His children were only five miles away, but it was hard for his family to visit him. They were staying in the three-room house where he and Josefa had been living for the past year, in a tiny settlement called Boggsville, which was situated near the place where the Purgatory River flows into the Arkansas. To get to Fort Lyon they had to brave the swift, bone-wincingly cold currents of both rivers, a trek that was impractical and not a little dangerous. And in truth, Carson found it painful to see his family; he didn’t want them to remember him like this.
But one day two of his sons came to visit—William, the oldest at fourteen, and seven-year-old Charles. The boys wanted to see their father one more time before he died.
Carson sat up and gave it his best, but he was soon exhausted. As a parting gift, he sent William and Charles over to the Fort Lyon sutler’s store to be outfitted with new hats. The boys said their awkward good-byes and forded the Arkansas. They were proud of their new acquisitions—Little Charles, especially—and cocked them jauntily to their heads.
Then, a few miles to the west, they came to the Purgatory. While they were crossing the river in a wagon, a gust of wind blew Charles’s hat off his head and dropped it into the cold river. It shot downstream, spinning like a waterbug on the surface, and drifted away.
Although he now was a pauper on his deathbed, Christopher Carson could take comfort in the fact that he had finally become a general—possibly the only illiterate general in American history. Three years earlier President Lincoln had approved his promotion to the rank of Brevet Brigadier General of Volunteers. It was a well-deserved honorific, but it didn’t actually mean much. The “brevet” status conferred neither greater pay nor heightened authority; it just meant that people were supposed to call him “general,” which they were more than happy to do, even though Carson found it a little embarrassing. Once, when someone slipped up and called him “colonel,” Carson replied, “Oh, call me Kit and be done with it.” Carson attributed his rise within the army to good connections and serendipity. “My damn luck—thar’s the difficulty,” he once said. “It places me in positions I’m no more fit to fill than I’m fit to fill a pulpit.”
General Carson had spent the three and a half years since the battle of Adobe Walls almost ceaselessly on the move. He had lived in a succession of cheerless army outposts—Fort Union, Fort Garland, now Fort Lyon. He had led negotiations with various Plains tribes. He had traveled to St. Louis to confer with Gen. John Pope and General Sherman. In his final years, the old warrior had taken on an unfamiliar new role for himself—that of peacemaker. On these and other sojourns, his health did not permit him to ride horseback; he usually traveled in an army ambulance. “I am now quite old and worn out,” he wrote a relative, “and hardly my own master.”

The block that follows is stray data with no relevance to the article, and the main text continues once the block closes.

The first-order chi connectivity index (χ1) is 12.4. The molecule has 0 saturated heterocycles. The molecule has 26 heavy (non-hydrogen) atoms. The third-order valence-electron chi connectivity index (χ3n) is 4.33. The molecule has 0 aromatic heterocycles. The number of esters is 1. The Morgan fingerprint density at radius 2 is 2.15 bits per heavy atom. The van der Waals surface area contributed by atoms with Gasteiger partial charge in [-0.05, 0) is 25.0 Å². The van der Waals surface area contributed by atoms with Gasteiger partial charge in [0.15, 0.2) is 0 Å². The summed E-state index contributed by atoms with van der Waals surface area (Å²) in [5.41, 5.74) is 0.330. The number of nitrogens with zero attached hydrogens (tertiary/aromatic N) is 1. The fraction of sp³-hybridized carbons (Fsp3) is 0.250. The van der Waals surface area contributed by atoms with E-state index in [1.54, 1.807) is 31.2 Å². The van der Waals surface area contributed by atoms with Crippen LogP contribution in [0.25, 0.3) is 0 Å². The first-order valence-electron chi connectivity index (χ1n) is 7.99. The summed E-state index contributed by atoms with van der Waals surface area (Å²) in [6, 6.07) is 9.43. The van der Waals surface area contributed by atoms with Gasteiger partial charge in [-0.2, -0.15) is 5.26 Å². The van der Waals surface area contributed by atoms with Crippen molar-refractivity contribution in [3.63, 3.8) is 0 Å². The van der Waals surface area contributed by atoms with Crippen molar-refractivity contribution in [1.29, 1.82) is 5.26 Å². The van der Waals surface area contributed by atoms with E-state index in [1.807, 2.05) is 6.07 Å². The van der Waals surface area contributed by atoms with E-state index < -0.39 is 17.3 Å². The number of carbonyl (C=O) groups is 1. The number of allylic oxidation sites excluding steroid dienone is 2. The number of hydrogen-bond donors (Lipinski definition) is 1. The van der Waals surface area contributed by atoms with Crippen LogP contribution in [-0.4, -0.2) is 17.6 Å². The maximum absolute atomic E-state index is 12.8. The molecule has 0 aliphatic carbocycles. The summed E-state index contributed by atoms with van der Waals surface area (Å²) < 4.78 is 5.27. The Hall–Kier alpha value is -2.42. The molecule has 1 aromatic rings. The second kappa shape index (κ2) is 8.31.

His most recent trip, in the late winter and early spring of 1868, had taken him to Washington, where he helped negotiate a treaty creating a permanent reservation for the Utes. The trek was extremely difficult for someone in his condition, and Dr. Tilton had warned him against making it. Carson especially hated to leave Josefa, who was seven months pregnant, but Chief Ouray and the other Ute leaders—who called him “Father Kit”—convinced him to be their advocate at the negotiations. Besides, Carson wanted to consult with a prominent doctor back east to seek a definitive diagnosis and, if one existed, a cure.
The general took a series of stagecoaches to Kansas, then rode by train to Washington. The treaty was quickly concluded, and Carson led the Utes all over the capital city. They took Turkish baths, visited President Andrew Johnson in the White House, and gawked at the growing obelisk of the Washington Monument, whose construction had been interrupted by the Civil War. Everywhere he went, people fussed over “the general,” but the crowds were more respectful now. They could see he was suffering.
For once, Carson seemed to enjoy the attention. He had come to accept his celebrity and was even a bit amused by it. He had long since given up fighting the fictions of the dime novels. The phenomenon was bigger than he was—why not enjoy it? When offered a copy of a recently published blood and thunder, he put on his spectacles and studied the cover for a minute. It showed an image of Carson with his arm draped around the slender waist of a beautiful buxom girl, surrounded by the corpses of countless freshly killed savages from whose clutches he had just rescued her.